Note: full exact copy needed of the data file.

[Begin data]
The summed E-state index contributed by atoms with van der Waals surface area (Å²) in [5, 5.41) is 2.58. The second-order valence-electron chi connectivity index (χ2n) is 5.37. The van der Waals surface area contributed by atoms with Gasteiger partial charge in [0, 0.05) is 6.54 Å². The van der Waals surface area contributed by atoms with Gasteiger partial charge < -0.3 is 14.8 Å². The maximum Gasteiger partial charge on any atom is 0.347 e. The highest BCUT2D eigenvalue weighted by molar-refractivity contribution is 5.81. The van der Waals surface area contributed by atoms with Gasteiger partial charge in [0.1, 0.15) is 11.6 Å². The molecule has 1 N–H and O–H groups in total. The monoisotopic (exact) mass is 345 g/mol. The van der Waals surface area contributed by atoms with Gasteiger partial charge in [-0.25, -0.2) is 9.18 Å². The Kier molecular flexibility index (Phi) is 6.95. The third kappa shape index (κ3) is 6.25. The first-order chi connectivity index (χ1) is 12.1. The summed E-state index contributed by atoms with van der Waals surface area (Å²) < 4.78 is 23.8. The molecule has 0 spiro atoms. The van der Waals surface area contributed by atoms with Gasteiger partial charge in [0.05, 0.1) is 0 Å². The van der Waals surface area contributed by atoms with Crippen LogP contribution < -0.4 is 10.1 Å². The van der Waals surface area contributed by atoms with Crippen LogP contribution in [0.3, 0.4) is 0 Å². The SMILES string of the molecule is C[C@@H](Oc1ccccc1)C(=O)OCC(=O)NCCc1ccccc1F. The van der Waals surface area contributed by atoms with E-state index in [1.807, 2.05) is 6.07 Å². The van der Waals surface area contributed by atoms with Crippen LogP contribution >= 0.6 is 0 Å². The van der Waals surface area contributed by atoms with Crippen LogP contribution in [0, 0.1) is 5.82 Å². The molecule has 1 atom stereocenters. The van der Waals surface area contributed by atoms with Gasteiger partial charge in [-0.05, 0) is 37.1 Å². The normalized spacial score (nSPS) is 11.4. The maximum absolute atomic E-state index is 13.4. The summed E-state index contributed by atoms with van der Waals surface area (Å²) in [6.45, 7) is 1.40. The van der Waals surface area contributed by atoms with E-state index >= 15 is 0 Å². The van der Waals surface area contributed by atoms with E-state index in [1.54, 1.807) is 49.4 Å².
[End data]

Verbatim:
The summed E-state index contributed by atoms with van der Waals surface area (Å²) in [5, 5.41) is 2.58. The second-order valence-electron chi connectivity index (χ2n) is 5.37. The van der Waals surface area contributed by atoms with Gasteiger partial charge in [0, 0.05) is 6.54 Å². The van der Waals surface area contributed by atoms with Gasteiger partial charge < -0.3 is 14.8 Å². The maximum Gasteiger partial charge on any atom is 0.347 e. The highest BCUT2D eigenvalue weighted by molar-refractivity contribution is 5.81. The van der Waals surface area contributed by atoms with Gasteiger partial charge in [0.1, 0.15) is 11.6 Å². The molecule has 1 N–H and O–H groups in total. The monoisotopic (exact) mass is 345 g/mol. The van der Waals surface area contributed by atoms with Gasteiger partial charge in [-0.25, -0.2) is 9.18 Å². The Kier molecular flexibility index (Phi) is 6.95. The third kappa shape index (κ3) is 6.25. The first-order chi connectivity index (χ1) is 12.1. The summed E-state index contributed by atoms with van der Waals surface area (Å²) < 4.78 is 23.8. The molecule has 0 spiro atoms. The van der Waals surface area contributed by atoms with Gasteiger partial charge in [0.05, 0.1) is 0 Å². The van der Waals surface area contributed by atoms with Crippen LogP contribution < -0.4 is 10.1 Å². The van der Waals surface area contributed by atoms with Crippen LogP contribution in [0.3, 0.4) is 0 Å². The SMILES string of the molecule is C[C@@H](Oc1ccccc1)C(=O)OCC(=O)NCCc1ccccc1F. The van der Waals surface area contributed by atoms with E-state index in [1.807, 2.05) is 6.07 Å². The van der Waals surface area contributed by atoms with Crippen LogP contribution >= 0.6 is 0 Å². The van der Waals surface area contributed by atoms with Crippen LogP contribution in [0, 0.1) is 5.82 Å². The molecule has 1 atom stereocenters. The van der Waals surface area contributed by atoms with Gasteiger partial charge in [-0.05, 0) is 37.1 Å². The normalized spacial score (nSPS) is 11.4. The maximum absolute atomic E-state index is 13.4. The summed E-state index contributed by atoms with van der Waals surface area (Å²) in [6.45, 7) is 1.40. The van der Waals surface area contributed by atoms with E-state index >= 15 is 0 Å². The van der Waals surface area contributed by atoms with E-state index in [1.54, 1.807) is 49.4 Å².